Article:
About Me

This blog carries a series of posts and articles, mostly written by Anthony Fitzsimmons under the aegis of Reputability LLP, a business that is no longer trading as such. Anthony is a thought leader in reputational risk and its root causes, behavioural, organisational and leadership risk. His book 'Rethinking Reputational Risk' was widely acclaimed. Led by Anthony, Reputability helped business leaders to find, understand and deal with these widespread but hidden risks that regularly cause reputational disasters. You can contact Anthony via anthony.fitzsimmons At cranfield dot ac dot uk

Monday, 13 April 2015

Vulnerability Evaluations in Investment

Is it useful for investment managers to know which companies are predictably vulnerable to crises?

Asked to answer "yes or no" there can only be one answer.  But posing the question so narrowly hides more interesting issues.  How might an investment manager use the knowledge?  And more fundamentally, is it really possible to estimate corporate vulnerability from the outside? 

Usefulness was recently highlighted by the FT's Judith Evans.  In practice the answer varies depending on whether the funds are active or passive.

Active managers are typically driven by investment returns.  A recent FT Opinion asserted:
"On average, 74 per cent of remuneration is paid in cash, and tied to outperforming an annual stock market benchmark. The result is an obsession with next quarter’s earnings rather than the next 10 years"
Helena Morrissey of Newton Investment Management spotted weakness at Northern Rock and sold out before it crashed, a natural reaction for a manager driven by short term horizons.

Since then, John Kay's Review of Equity Markets concluded that promoting good corporate governance is a core function of equity markets.  Morrisey buys this; but it left her wondering whether she should have tried to fix, not ditched, Northern Rock.  Either way Morrisey would undoubtedly use information about corporate vulnerability.

Selling out is one thing.  Stock selection is another.  Here we have encountered growing interest in the idea of screening companies for behavioural and organisational vulnerabilites and strengths that are visible, if not widely recognised, from the outside.  Many fund managers would like to understand, in advance, who seems most vulnerable to a bad fall from grace.

The externally apparent vulnerability of BP in the years before Deepwater Horizon blew up makes a telling example.  Examples of companies with hidden strengths are less common, perhaps because leaders typically trumpet strengths but gloss over, or can't see, weaknesses.

An example reported in the press recently concerns the way that Ardevora, an investment boutique, screens investments to buy or short by looking at behavioural insights such as
"favouring companies whose chief executives have little scope to meddle in the belief that [CEOs] are prone to excessive risk taking due to their "egotistical" personality type and skewed remuneration structures".

Index funds are in a different position.  As Vanguard's Glenn Booraem has pointed out:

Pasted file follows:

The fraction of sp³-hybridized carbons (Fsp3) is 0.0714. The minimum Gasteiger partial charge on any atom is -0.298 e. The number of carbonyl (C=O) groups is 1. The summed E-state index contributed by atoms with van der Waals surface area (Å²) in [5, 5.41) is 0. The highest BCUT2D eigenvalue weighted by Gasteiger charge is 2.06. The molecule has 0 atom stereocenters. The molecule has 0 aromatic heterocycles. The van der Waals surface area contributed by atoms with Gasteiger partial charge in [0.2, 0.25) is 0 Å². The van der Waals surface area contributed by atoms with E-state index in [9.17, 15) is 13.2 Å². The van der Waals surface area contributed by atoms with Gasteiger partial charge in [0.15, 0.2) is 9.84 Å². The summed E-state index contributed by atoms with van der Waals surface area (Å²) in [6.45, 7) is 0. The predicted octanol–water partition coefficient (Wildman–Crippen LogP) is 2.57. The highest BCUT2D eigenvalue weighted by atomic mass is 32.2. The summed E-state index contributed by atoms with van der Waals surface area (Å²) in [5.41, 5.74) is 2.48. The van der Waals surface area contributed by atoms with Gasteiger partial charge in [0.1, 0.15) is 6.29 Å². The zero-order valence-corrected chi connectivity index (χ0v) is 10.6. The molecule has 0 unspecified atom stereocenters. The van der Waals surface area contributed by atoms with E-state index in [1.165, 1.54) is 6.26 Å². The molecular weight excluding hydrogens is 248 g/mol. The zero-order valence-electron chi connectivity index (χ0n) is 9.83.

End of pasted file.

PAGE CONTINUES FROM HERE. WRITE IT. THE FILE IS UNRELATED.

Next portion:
"We have no choice but to stick with the companies we invest in because they are in the indices we track.  We can’t sell like an active manager can. We are permanent shareholders. It is like riding in a car that we can’t get out of.”
Different incentives lead to different behaviour.  Index fund managers, savers and pensioners, have a greater interest in long term performance of their portfolios and investors may come to see encouragement of good management as a differentiator between passive funds.  This is probably one reason for Booraem's active stance on the long term:
"We want to make sure that the vast majority of boards and management teams are focused on long-term value objectives, like we are. As permanent shareholders, we have a key role to play in stewardship and responsible investing."
But what of the fundamental question: is it possible to evaluate corporate vulnerability from the outside?

Our process for evaluating corporate vulnerability from the inside begins with a preliminary but systematic evaluation based on publicly available sources.  It looks for symptoms of the long-incubating behavioural and organisational risks that regularly tip crises into reputational calamities as well as causing crises in the first place.

Whilst the confidence level attached to such an evaluation is inevitably lower than for an evaluation carried out with extensive inside knowledge, our experience is that an external evaluation is both possible and useful.  It can provide detached insights into the company and identify important risk areas where information is lacking.

With an external evaluation in hand, its recipient can watch for information that confirms, modifies or fills gaps in the initial evaluation.  A major shareholder, such as a Vanguard or a Newton, can systematically probe areas of uncertainty as opportunities arise in discussions with the CEO and board members. And a hedge fund can seize an opportunity, as happened when Bluemountain spotted the London Whale at work before he breached, costing JP Morgan about $6 billion.

Vulnerability evaluations are potentially useful investment tools for both active and passive fund managers.  Whilst their use is in its infancy, we believe it is set to grow.

Anthony Fitzsimmons
Reputability LLP

Postscript: Since this was written Terry Smith of Fundsmith publicly warned in the Financial Times against investing in Tesco - two weeks before its acocunting scandal burst.

 Anthony Fitzsimmons is Chairman of Reputability LLP and author of “Rethinking Reputational Risk: How to Manage the Risks that can Ruin Your Business, Your Reputation and You


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